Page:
Committee ChairFfolliott, Peter F.
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PublisherThe University of Arizona.
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AbstractThe water budget for a period of one year on a small instrumented semiarid subwatershed was evaluated. The evaluation was accomplished by identifying and quantifying the primary components of the water budget, rainfall, surface runoff, soil moisture content, and (collectively) other water losses. In addition to the evaluation of the water budget, regression models of surface runoff, soil moisture content, and suspended sediment were developed. Finally, chemical analysis of the runoff waters and an evaluation of a water balance simulation model were made. The study site, a 6.5-hectare subwatershed which lies on the southeastern portion of the Atterbury Watershed, is located about 16 km east of Tucson, Arizona. It has an elevation of about 3200 feet (975 m), with an average slope of about 3 percent. The mean annual precipitation is about 28 cm falling during two distinct seasons, summer and winter. The soil textural classification on the Atterbury Watershed ranges from sandy to clay loam. The evaluation of the water budget provided an index of how much of the total precipitation for the study year is attributed to each of the primary components of the water budget. Surface runoff, soil moisture content, and other water losses accounted for about 2, 55, and 43 percent of the total rainfall. Rainfall and related rainfall characteristics, such as intensity and duration, were found to be significant variables in regression models predicting surface runoff, soil moisture content, and suspended sediment. The chemical constituents of the waters were either within or lower than the limits set by the United States Public Health Service, World Health Organization and the United States Environmental Protection Agency. The usefulness of the BUM water balance model in simulating surface runoff from the study area was inconclusive.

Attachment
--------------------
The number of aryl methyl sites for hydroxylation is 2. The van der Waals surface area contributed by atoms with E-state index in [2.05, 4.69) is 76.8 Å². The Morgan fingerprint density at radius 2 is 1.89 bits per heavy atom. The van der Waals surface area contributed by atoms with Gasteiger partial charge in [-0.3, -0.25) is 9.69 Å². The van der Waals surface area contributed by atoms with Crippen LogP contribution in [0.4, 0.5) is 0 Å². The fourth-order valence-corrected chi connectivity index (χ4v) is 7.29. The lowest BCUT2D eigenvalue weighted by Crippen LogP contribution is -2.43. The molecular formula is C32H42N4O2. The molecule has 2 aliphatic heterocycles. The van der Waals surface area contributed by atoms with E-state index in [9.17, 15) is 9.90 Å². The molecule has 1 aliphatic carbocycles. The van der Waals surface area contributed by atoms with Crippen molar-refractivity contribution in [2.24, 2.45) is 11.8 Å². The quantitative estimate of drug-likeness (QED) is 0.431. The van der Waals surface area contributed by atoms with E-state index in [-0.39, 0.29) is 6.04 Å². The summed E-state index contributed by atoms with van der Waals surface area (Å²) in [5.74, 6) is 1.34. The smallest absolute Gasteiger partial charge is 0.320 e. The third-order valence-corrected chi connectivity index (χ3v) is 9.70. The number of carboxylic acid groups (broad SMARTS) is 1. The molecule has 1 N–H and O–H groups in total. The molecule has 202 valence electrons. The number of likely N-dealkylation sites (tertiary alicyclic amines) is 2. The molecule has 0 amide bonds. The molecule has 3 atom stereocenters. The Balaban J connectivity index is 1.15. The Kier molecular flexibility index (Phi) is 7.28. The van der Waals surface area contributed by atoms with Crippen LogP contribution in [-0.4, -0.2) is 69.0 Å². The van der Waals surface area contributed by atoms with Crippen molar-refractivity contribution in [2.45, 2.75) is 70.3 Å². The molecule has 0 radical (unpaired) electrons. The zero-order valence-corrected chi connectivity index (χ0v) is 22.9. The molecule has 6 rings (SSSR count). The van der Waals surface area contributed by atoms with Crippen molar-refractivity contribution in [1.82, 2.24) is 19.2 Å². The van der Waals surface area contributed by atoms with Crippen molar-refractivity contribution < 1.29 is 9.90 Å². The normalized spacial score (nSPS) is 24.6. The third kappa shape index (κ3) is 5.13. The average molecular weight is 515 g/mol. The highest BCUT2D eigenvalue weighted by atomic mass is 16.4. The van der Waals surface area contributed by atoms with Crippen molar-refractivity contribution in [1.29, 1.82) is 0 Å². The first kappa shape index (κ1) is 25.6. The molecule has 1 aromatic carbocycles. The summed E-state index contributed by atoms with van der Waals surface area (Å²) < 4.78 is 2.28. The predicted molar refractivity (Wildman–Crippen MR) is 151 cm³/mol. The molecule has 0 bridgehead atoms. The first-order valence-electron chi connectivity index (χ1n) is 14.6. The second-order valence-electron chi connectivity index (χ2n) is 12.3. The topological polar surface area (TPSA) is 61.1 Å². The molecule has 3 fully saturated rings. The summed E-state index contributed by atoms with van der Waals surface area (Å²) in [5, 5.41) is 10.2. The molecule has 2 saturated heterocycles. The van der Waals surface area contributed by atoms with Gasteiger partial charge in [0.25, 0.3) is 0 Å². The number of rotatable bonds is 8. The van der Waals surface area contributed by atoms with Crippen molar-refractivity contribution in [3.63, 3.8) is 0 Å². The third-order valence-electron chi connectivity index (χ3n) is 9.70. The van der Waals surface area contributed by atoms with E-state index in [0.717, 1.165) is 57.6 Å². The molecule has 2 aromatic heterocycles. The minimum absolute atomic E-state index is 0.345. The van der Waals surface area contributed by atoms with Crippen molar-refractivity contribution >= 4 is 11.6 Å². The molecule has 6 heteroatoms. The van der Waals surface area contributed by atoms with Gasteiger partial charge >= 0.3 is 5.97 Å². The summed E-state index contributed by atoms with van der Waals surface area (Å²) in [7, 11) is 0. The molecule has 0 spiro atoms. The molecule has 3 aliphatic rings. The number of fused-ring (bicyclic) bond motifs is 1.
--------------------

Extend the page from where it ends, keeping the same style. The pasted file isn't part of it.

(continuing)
Degree NamePh. D.
Degree ProgramRenewable Natural Resources